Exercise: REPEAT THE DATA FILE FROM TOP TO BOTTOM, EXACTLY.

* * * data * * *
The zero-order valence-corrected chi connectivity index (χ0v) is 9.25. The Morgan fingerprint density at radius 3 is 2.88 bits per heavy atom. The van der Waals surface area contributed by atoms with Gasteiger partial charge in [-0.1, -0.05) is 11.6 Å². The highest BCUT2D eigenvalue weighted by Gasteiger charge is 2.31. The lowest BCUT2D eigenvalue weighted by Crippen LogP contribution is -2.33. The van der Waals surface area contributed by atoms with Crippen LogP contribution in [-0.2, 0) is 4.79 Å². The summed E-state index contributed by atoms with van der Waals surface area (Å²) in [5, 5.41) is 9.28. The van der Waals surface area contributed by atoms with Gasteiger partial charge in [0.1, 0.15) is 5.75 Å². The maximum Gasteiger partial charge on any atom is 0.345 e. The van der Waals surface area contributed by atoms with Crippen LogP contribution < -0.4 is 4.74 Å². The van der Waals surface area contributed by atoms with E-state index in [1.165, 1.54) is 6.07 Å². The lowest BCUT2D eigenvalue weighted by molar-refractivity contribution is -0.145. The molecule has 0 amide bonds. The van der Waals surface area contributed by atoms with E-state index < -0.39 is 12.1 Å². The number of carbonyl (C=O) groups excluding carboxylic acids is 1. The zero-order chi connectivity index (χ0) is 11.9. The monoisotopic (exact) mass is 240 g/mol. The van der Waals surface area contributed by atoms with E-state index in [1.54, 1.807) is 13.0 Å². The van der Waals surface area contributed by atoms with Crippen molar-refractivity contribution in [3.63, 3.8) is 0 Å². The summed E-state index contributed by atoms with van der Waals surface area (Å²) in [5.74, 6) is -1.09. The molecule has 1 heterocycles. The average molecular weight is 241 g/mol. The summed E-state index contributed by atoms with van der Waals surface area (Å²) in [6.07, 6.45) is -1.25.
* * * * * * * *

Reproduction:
The zero-order valence-corrected chi connectivity index (χ0v) is 9.25. The Morgan fingerprint density at radius 3 is 2.88 bits per heavy atom. The van der Waals surface area contributed by atoms with Gasteiger partial charge in [-0.1, -0.05) is 11.6 Å². The highest BCUT2D eigenvalue weighted by Gasteiger charge is 2.31. The lowest BCUT2D eigenvalue weighted by Crippen LogP contribution is -2.33. The van der Waals surface area contributed by atoms with Crippen LogP contribution in [-0.2, 0) is 4.79 Å². The summed E-state index contributed by atoms with van der Waals surface area (Å²) in [5, 5.41) is 9.28. The van der Waals surface area contributed by atoms with Gasteiger partial charge in [0.1, 0.15) is 5.75 Å². The maximum Gasteiger partial charge on any atom is 0.345 e. The van der Waals surface area contributed by atoms with Crippen LogP contribution < -0.4 is 4.74 Å². The van der Waals surface area contributed by atoms with E-state index in [1.165, 1.54) is 6.07 Å². The lowest BCUT2D eigenvalue weighted by molar-refractivity contribution is -0.145. The molecule has 0 amide bonds. The van der Waals surface area contributed by atoms with E-state index < -0.39 is 12.1 Å². The number of carbonyl (C=O) groups excluding carboxylic acids is 1. The zero-order chi connectivity index (χ0) is 11.9. The monoisotopic (exact) mass is 240 g/mol. The van der Waals surface area contributed by atoms with E-state index in [1.54, 1.807) is 13.0 Å². The van der Waals surface area contributed by atoms with Crippen molar-refractivity contribution in [3.63, 3.8) is 0 Å². The summed E-state index contributed by atoms with van der Waals surface area (Å²) in [5.74, 6) is -1.09. The molecule has 1 heterocycles. The average molecular weight is 241 g/mol. The summed E-state index contributed by atoms with van der Waals surface area (Å²) in [6.07, 6.45) is -1.25.